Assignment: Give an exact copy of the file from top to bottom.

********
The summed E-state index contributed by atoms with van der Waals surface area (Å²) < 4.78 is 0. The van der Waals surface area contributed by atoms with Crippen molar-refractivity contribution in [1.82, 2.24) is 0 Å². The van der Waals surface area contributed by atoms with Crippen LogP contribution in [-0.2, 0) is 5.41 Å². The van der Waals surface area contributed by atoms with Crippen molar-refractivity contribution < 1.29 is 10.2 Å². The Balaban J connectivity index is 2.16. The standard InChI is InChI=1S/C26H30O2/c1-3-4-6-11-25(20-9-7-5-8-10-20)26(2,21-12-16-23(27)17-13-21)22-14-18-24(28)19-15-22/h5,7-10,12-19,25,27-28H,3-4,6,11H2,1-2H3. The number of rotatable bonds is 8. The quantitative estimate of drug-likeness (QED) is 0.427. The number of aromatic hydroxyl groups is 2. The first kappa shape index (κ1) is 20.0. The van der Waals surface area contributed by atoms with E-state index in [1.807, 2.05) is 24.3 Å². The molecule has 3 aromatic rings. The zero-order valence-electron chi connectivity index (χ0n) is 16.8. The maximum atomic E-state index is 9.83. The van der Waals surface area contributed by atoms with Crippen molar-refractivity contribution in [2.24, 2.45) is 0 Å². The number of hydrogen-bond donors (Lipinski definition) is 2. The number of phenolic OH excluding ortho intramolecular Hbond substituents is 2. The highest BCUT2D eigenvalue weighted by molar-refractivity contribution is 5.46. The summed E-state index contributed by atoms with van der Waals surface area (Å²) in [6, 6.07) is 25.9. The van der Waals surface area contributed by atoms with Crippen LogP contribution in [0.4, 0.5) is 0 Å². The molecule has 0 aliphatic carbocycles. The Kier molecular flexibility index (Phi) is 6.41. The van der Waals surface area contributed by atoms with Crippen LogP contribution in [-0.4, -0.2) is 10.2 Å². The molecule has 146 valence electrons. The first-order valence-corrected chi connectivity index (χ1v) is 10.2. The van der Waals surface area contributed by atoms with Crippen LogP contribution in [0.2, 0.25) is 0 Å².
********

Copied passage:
The summed E-state index contributed by atoms with van der Waals surface area (Å²) < 4.78 is 0. The van der Waals surface area contributed by atoms with Crippen molar-refractivity contribution in [1.82, 2.24) is 0 Å². The van der Waals surface area contributed by atoms with Crippen LogP contribution in [-0.2, 0) is 5.41 Å². The van der Waals surface area contributed by atoms with Crippen molar-refractivity contribution < 1.29 is 10.2 Å². The Balaban J connectivity index is 2.16. The standard InChI is InChI=1S/C26H30O2/c1-3-4-6-11-25(20-9-7-5-8-10-20)26(2,21-12-16-23(27)17-13-21)22-14-18-24(28)19-15-22/h5,7-10,12-19,25,27-28H,3-4,6,11H2,1-2H3. The number of rotatable bonds is 8. The quantitative estimate of drug-likeness (QED) is 0.427. The number of aromatic hydroxyl groups is 2. The first kappa shape index (κ1) is 20.0. The van der Waals surface area contributed by atoms with E-state index in [1.807, 2.05) is 24.3 Å². The molecule has 3 aromatic rings. The zero-order valence-electron chi connectivity index (χ0n) is 16.8. The maximum atomic E-state index is 9.83. The van der Waals surface area contributed by atoms with Crippen molar-refractivity contribution in [2.24, 2.45) is 0 Å². The number of hydrogen-bond donors (Lipinski definition) is 2. The number of phenolic OH excluding ortho intramolecular Hbond substituents is 2. The highest BCUT2D eigenvalue weighted by molar-refractivity contribution is 5.46. The summed E-state index contributed by atoms with van der Waals surface area (Å²) in [6, 6.07) is 25.9. The van der Waals surface area contributed by atoms with Crippen LogP contribution in [0.4, 0.5) is 0 Å². The molecule has 0 aliphatic carbocycles. The Kier molecular flexibility index (Phi) is 6.41. The van der Waals surface area contributed by atoms with Crippen LogP contribution in [-0.4, -0.2) is 10.2 Å². The molecule has 146 valence electrons. The first-order valence-corrected chi connectivity index (χ1v) is 10.2. The van der Waals surface area contributed by atoms with Crippen LogP contribution in [0.2, 0.25) is 0 Å².